Palais de Tokyo
In 2002, Paris-based duo Lacaton & Vassal renovated Palais de Tokyo – an old exhibition pavilion originally built for the World’s Fair in 1937 – and turned it into a contemporary art center. 10 years later, they have extended their work to the previously sealed basement, increasing the exhibition space from 8,000 to 22,000 square meters. Instead of adding or finishing, they basically stripped down the structure to raw concrete. It reminds me of HdM’s Tanks at Tate Modern. Just in this case, there’s an extra layer of French carelessness. It feels like in some old cistern or even disorienting sewers. (In fact, Paris is quite famous for its labyrinthine sewer system.) I love the floor in particular. It looks wet at first glance. But it’s actually a layer of special resin poured on the rough concrete surface to make it smoother.

Down to the basement
Resin floor
Only in France

Modernists believe in “form follows function.” These two Parisian projects are both exhibition spaces, then why the stark contrast? Some may say, “Form follows finance.” There was a steep price tag of €100 million for the 2,800m² expansion in the Louvre, while Palais de Tokyo paid €20 million for 14,000m² new spaces. But I would argue the power to get money is also linked to the contents in the exhibition spaces. And the contents would ultimately determine the overall atmosphere generated by the form. The new Islamic wing of the Louvre houses precious antiques, so they can afford some precious looking materials like gold and silver aluminum mesh for the roof and special black waxed concrete in the basement, and the architects would at least try to do some delicate details. Palais de Tokyo, on the other hand, doesn’t own any permanent collection. The ever-changing nature of the contents sets it free from the typical clean-room type atmospheres. In fact, construction work keeps going while the artworks are being exhibited. It’s a raw space where anything could happen.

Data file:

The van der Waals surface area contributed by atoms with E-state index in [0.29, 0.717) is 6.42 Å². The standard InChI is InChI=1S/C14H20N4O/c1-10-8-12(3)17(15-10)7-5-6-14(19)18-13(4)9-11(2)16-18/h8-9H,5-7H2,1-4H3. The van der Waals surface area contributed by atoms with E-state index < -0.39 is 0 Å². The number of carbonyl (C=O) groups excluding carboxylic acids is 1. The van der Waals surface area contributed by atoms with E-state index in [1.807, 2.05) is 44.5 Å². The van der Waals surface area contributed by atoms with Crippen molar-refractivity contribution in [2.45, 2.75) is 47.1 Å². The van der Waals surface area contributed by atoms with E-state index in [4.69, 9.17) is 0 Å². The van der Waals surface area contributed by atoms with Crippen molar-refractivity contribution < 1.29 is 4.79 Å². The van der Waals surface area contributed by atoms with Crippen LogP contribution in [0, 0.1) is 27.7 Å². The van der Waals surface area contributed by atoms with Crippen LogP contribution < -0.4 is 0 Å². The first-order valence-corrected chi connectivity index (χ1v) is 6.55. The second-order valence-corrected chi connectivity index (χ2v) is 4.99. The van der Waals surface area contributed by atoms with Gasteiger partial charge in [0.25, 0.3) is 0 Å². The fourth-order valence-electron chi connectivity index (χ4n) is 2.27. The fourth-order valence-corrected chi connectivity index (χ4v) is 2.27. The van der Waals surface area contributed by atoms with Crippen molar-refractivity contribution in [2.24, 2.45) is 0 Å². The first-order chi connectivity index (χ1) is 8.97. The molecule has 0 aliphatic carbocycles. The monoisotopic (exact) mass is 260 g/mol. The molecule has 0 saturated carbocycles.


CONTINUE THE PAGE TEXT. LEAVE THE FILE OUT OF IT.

The architects of the Louvre expansion denied the references to flying carpets, Islamic veils or musciarabia. But one could easily make the convenient associations judging from its floating undulated form. For Palais de Tokyo, the architects explicitly cited Cedric Price’s Fun Palace. And I think they did a good job to make it real.


Monday, October 15, 2012

Pushing the limits

“The decision has been made. Felix Baumgartner will jump,” the Red Bull Stratos live feed commentator announced. After being delayed for a few days due to weather conditions, the Austrian skydiver finally went up about 39 kilometers above ground tonight with a helium balloon and jumped back to earth safe and sound.